Our Church Family in India
In May of 1965 I saw a short item in the paper about an Indian Priest working in the states who had set up an agency called Save A Family Plan to help people in India have a better life. The cost was $5.00 a month.
Shortly after I adopted her first family, Jean Haywood, who was president of the Ladies Guild asked if I would speak to the ladies about the plan. Shortly after, the Guild decided to adopt also. About that time the S.A.F.P. decided to offer what they called a Burse, a sum of $200.00, which would cover monthly payments for 20 years. If I remember correctly, it now costs approximately $200 a year to adopt a family or $2000.00 for a Burse.
Over the years, as experience has been gained, new ideas and practices have been put in place. When a family is accepted for assistance, they are given six years to become self sufficient. Each village is encouraged to work together to learn how all levels of governments work, health, sanitation and women’s rights.
Some of the options open upon acceptance are: small business loans, goat, cow, chicken and rabbit rearing, agriculture, rice growing. In one sea side community, a group of women banded together and made a roaring success of making and repairing fishing nets.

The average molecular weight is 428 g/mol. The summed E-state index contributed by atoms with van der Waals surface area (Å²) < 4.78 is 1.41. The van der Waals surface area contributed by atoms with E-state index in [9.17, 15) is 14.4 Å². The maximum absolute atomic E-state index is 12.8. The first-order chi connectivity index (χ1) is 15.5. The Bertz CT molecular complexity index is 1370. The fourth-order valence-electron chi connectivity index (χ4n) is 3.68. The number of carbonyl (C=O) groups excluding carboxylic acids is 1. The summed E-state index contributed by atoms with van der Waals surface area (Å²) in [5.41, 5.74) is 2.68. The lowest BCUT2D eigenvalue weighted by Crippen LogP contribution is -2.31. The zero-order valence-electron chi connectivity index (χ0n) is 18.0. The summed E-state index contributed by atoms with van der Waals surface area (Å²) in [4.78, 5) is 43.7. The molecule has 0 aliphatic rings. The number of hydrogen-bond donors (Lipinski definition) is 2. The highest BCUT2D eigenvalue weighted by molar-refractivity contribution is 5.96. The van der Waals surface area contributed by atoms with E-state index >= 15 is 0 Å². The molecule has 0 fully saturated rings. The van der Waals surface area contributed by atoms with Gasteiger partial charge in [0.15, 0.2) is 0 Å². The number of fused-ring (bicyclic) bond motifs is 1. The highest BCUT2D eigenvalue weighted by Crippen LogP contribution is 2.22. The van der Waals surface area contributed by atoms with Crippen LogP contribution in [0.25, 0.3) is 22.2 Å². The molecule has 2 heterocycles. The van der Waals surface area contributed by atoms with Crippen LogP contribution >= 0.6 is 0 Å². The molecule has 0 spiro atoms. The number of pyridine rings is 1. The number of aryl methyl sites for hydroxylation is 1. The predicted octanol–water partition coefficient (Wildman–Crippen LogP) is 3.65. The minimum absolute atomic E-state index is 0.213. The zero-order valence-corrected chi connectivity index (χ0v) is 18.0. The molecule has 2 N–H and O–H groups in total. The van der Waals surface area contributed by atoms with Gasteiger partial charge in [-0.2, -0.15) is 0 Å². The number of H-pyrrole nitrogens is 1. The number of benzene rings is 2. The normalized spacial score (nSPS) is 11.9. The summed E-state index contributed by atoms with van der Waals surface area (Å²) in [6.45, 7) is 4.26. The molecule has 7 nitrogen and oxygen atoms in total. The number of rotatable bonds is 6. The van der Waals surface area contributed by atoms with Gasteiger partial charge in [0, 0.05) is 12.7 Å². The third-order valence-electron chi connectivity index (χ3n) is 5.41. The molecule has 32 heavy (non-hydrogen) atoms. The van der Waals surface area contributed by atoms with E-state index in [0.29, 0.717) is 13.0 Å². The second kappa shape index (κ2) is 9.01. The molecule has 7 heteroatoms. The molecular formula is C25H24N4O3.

At the end of their 6 years, Peter and Lini have graduated the program and are growing rice, have a cow, goats, chicken, and yes, even a dog!
Which brings us to our new family, Stephen and Reena.
I was moved and distressed to see 8 year Libina in her mothers’ arms. I phoned S.A.F.P. And learned that the family were in a car accident in Feb. And that Libina was severely injured. The Doctors at the hospital wanted to operate, but the parents couldn’t see their way to pay for Libina’s surgery. There are enquiries being made to try to get an idea as to how to proceed.
All in all, I’d say we at Epiphany have received good value for our $200.00 investment, helping approximately 7 families over 49 years.
When they write and say “Thank you for your love and kindness, may God Bless you, I am humbled. It is the giver who receives the blessings.
September 15, 2013
Luke 15:1-10 Seeking the Lost.
We Have All Been Lost.
Maybe you have a getting lost story?
Maybe from this last summer?
-If so, why not note it, \
share it during coffee hour.
We’ve all been lost at one time or another.
Inside as we journey in life,
we can feel lost…
We cry out to God at such times.
That’s part of the human condition.
God is always there.
Have you ever wondered
Why sometimes it seems
God isn’t as close to us
as we wish?
The question is, “who moved?”
Who got lost in living?
Caught up in activities…demands.
Then we forget to worship,
to come once a week to church.
Four hours to be with God,
to find our center,
to see where we are going on our life journey…
Someone asked the question,
on a website
Why do you go to church?
They were surprised by all the answers.
What would you answer to the question?
Why go to church?
It is not an easy question to answer.